Forest fires, extreme weather affect solar irradiance

Forest fires, extreme weather affect solar irradiance

11 October 2013

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USA — A new anomaly study by 3TEIR examined how extreme weather events affect irradiance, which is the amount of sunlight that hits the land. The study found that solar irradiance was off from its long-term norm. Weather report maps indicate a strong correlation between weather events and their effects on irradiance this past summer.

3TIER, a renewable energy assessment and forecasting company, released solar performance maps of the Continental U.S. on Oct. 9 for the months of June, July, and August of 2013.

“One surprise of the 2013 solar performance study was that areas of the country typically associated with summer sunshine had below normal irradiance, while the Pacific Northwest, often stereotyped as cloudy and rainy, had one of the clearest summers on record,” said Dr. Mark Stoelinga, Senior Scientist at 3TIER. “This underlines the fact that solar project underperformance is a risk—even for sites in sunny, desert regions during peak production months.”

“The massive installations now online in the southwestern U.S., as well as the tight cluster of projects along the Northeast, definitely saw reduced production this summer,” added Gwendalyn Bender, Energy Assessment Product Manager at 3TIER.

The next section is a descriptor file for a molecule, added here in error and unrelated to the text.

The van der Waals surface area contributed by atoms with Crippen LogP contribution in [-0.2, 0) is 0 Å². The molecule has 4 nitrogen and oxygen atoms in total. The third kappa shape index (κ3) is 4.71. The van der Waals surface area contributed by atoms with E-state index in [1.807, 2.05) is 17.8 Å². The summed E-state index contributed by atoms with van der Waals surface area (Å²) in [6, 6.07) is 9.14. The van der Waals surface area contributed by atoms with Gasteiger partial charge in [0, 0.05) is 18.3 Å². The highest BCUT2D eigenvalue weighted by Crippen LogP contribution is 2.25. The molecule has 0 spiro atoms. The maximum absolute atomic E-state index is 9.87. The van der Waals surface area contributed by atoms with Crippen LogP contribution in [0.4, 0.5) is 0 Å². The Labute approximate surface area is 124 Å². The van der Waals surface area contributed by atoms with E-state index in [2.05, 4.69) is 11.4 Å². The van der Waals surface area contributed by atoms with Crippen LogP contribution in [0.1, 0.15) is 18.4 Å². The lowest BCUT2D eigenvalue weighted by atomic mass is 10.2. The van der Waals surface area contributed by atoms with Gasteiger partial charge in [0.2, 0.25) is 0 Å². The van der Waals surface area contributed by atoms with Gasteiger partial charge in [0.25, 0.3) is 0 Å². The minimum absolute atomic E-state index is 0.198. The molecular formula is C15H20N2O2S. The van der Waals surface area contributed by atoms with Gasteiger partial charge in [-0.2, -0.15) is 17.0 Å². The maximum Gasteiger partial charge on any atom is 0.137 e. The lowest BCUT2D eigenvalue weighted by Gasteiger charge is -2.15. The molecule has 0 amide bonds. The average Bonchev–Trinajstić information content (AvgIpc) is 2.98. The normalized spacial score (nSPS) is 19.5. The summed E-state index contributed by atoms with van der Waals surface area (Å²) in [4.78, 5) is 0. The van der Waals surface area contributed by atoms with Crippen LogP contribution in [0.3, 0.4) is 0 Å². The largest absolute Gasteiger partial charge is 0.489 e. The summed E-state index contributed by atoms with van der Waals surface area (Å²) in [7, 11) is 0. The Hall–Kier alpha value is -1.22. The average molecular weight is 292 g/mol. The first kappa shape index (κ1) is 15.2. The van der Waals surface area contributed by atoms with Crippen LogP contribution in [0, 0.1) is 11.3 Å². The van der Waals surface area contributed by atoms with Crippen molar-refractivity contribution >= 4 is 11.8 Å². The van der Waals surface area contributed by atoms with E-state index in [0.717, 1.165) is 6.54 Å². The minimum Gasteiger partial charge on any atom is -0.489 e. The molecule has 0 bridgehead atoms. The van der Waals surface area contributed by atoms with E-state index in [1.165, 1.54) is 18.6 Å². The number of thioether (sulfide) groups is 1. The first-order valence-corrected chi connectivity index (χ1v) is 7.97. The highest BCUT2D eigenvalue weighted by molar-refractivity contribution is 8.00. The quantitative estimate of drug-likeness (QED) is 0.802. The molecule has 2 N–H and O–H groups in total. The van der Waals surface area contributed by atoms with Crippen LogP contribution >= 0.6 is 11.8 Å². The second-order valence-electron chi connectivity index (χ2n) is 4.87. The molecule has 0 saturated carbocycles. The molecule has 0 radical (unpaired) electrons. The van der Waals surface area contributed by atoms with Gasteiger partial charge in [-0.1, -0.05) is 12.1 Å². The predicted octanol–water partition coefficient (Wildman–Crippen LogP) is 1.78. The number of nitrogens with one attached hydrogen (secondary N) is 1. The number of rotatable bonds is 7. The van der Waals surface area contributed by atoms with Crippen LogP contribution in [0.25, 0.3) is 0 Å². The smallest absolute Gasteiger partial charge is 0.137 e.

The results suggest that solar power is subject to climatic variability and that such variability should be factored into the financial structure of solar projects since the variability of weather conditions can affect the profitability of a solar project.

“For some of the projects, this was only their first year of operation, which makes it particularly important to understand why output was lower than expected,” Bender stated. “Since the equipment is still under its first year manufacturer’s warranty, determining whether underperformance was caused by weather or by panels and inverters is critical.”

The company bases its solar performance analysis on its global solar dataset. The dataset includes continuous, hourly records of irradiance that span the globe for well over 15 years. The company updates the results on a monthly basis for more regions.

3TIER found that during this particular time period, irradiance was off by about 20 percent from the norm.

While irradiance and other factors are considered when projects are undertaken, the annual variability from the norm might not be considered when making financing decisions regarding solar projects, regardless of whether they are photovoltaics or concentrating solar power projects. The research from 3TIER suggests that annual variability of such systems should be considered when financing such projects. It’s important to note, however, that the production of solar projects has not been calculated to determine whether or not the amount of energy produced by the projects varied as much as the irradiance did.

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